WiseCleaner Think Tank

Encounter difficult computer problems?
All about maintenance and optimization of your Windows System.

Home > Think Tank > Windows Task Manager: A Troubleshooting Tool (Part One)

Windows Task Manager: A Troubleshooting Tool (Part One)

Nov 15, 2013

Hold on. Don't just reboot your Windows 7 PC. I realize that rebooting is the go-to solution when a program won't shut down, or the system starts dragging or acting wonky, but there is another way. The Task Manager is a powerful tool for troubleshooting and resolving issues in Windows 7.

Task Manager lets you view the programs, processes, and services currently running on the PC. You can use Task Manager to monitor your computer's performance, and to close a program that is not responding, view network status, and see which users are connected to the PC.

You can have many applications open at once in Windows 7--limited only by the available memory and processor capacity of the PC. But what you see is a little like watching a duck on a pond. On the surface it seems to calmly glide along, while under the water its feet are furiously paddling away. Generally, Windows does an awesome job of prioritizing and managing all of the underlying processes and services, but every so often something goes awry. That is when you need to dive into Task Manager.

Starting Task Manager

To begin with, you have to open up Task Manager. You have a few different ways to do this.

Use any of the above techniques, and you will open up the Task Manager console.

Vital Information at a Glance

At the bottom of the Task Manager window--no matter which tab you happen to be viewing is a sort of dashboard view that displays the current number of running processes, the percentage of the processor capacity being used, and the percentage of physical memory.

The information displayed here can instantly let you know if a process or application is consuming all of the CPU or memory resources, which is your first clue for troubleshooting a problem.

Task Manager Tabs

Across the top of the main window in the Task Manager console are a number of different tabs: Applications, Processes, Services, Performance, Networking, and Users (Figure 3). We will dive into detail on the use of Applications, Processes, and Services, but the other three won't be covered comprehensively in this article because they are not as directly related to troubleshooting and resolving issues. Here is a brief summary of the last three tabs:

Performance. The Performance tab displays a real-time graph depicting processor usage (split to show the separate cores available for dual- or quad-core processors), and a real-time graph of the memory in use along with various details such as the amount of time the PC has been up and running, and the amount of virtual memory available to Windows. You can already see the overall processor and memory usage on the dashboard bar at the bottom of the Task Manager; however, by reviewing the usage graphs on this tab you can identify whether there is an issue with a specific core or cores within the processor. For example, if there is significant activity on one processor core, while the other is flatlined, you may have a defective CPU.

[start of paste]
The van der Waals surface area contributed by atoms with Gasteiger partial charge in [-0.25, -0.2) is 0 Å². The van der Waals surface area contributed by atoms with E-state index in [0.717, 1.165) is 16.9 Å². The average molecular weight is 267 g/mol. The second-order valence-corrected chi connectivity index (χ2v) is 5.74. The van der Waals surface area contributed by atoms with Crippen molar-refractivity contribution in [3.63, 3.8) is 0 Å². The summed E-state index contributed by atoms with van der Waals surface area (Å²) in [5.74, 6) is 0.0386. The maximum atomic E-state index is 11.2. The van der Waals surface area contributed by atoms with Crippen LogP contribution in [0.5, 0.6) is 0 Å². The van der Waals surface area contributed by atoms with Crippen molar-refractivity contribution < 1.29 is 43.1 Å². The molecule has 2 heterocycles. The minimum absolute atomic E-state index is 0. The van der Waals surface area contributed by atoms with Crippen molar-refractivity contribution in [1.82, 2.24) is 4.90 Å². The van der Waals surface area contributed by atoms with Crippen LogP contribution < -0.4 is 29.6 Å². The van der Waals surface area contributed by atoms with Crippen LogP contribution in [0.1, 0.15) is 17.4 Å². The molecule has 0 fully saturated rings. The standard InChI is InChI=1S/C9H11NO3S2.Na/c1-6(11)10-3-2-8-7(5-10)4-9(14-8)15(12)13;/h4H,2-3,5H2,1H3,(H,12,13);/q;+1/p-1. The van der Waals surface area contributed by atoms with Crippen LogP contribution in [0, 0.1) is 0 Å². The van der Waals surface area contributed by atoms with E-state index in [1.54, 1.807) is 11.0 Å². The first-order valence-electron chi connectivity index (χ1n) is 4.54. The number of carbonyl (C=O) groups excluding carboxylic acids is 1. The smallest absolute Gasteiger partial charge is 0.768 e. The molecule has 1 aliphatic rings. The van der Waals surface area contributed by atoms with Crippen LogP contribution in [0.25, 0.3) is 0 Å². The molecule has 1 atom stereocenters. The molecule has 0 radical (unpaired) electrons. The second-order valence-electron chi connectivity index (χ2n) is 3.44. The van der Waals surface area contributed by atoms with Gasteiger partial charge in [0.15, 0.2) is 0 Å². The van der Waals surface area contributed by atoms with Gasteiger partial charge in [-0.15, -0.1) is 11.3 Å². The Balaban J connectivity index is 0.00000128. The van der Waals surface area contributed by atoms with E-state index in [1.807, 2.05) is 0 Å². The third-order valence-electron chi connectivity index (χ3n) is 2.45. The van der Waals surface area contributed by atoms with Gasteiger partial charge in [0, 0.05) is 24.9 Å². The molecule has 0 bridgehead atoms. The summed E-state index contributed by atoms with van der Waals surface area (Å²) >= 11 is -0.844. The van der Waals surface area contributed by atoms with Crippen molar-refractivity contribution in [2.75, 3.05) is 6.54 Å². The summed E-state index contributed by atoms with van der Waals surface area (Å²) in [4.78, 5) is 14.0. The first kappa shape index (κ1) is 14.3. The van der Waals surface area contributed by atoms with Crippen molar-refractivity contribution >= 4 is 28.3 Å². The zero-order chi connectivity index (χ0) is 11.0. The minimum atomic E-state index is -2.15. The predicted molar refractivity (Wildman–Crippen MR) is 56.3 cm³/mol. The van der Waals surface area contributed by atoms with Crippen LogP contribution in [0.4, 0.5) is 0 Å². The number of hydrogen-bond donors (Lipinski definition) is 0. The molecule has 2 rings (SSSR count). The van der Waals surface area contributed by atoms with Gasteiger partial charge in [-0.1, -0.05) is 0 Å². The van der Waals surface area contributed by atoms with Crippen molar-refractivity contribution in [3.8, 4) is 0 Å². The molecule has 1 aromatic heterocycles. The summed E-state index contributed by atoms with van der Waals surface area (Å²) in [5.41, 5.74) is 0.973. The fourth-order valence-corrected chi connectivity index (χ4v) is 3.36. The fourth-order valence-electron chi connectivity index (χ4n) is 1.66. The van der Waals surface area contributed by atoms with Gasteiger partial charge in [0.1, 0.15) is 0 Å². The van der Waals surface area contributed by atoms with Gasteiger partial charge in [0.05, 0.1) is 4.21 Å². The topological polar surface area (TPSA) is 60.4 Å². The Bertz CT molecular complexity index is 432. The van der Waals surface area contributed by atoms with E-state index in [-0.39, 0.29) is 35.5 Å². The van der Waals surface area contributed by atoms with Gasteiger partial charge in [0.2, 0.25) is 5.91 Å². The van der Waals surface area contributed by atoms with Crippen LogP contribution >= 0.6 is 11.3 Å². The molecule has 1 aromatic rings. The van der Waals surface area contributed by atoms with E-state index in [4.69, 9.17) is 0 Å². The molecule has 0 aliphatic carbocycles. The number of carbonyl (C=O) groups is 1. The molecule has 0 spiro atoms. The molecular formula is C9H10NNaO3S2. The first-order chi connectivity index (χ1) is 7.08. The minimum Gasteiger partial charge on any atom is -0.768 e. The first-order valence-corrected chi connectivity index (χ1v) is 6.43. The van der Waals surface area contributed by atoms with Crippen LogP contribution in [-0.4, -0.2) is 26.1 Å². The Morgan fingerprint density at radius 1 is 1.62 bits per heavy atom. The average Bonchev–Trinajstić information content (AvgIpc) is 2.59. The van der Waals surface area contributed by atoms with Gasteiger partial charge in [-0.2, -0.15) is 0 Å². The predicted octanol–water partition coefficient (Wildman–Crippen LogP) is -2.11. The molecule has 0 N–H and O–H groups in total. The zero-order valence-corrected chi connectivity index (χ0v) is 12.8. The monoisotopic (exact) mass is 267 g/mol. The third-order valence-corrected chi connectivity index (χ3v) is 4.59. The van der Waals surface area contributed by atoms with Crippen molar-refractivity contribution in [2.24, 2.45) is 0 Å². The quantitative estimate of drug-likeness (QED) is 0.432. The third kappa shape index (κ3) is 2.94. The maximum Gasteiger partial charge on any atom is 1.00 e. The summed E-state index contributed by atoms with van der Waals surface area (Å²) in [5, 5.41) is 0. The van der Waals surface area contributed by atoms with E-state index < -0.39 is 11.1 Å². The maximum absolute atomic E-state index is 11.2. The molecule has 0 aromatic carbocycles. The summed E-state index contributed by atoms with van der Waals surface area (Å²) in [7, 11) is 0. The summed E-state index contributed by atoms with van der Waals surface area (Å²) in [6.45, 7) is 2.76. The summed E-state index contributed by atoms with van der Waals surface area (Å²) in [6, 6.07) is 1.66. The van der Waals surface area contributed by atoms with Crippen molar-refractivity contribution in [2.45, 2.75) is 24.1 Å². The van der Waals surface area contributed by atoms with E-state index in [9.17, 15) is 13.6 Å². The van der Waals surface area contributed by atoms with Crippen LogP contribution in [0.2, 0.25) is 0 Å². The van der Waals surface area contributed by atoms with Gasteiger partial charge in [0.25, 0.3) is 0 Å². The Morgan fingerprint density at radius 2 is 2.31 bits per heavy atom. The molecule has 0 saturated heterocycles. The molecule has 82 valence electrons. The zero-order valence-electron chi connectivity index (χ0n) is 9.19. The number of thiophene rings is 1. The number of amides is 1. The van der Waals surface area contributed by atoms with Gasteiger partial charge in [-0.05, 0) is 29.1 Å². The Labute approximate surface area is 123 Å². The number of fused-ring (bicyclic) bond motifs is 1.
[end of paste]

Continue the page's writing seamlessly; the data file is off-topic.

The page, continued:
Networking. This tab displays real-time usage of active network connections. A pane at the bottom of the console lists the various available network connections, the percent of the network capacity being used, the maximum speed the network connection is capable of, and its current state.

You can use this tab to determine if there is any suspicious activity going on, such as high network bandwidth usage when you aren't actively downloading a file or streaming a movie, or network activity on adapters that you aren't actively using, like the Bluetooth adapter. Either of these symptoms could mean you have malware on your machine, or that an intruder has gained access somehow. Without a network sniffer of some sort, it is difficult to identify exactly what is going on, but you can run a malware scan of your PC, or dig deeper into the Processes tab (discussed on the next page) to try to determine which process might be responsible.

Users. For most desktop PCs, the Users tab will show only the actual owner or primary user. On a system that has shared resources or allows external connections, though, this tab will display all of the currently connected users. You can use the buttons at the bottom of this console to forcibly disconnect or log off other users, or you can send a message--perhaps to let them know you're about to forcibly disconnect them. If you do see other users connected on a system that isn't intended to be shared, you obviously have an issue. You can forcibly boot the intruder from your PC, then perform a malware scan to try to determine how the user was able to gain access to your system.

(To be continued, see Part Two)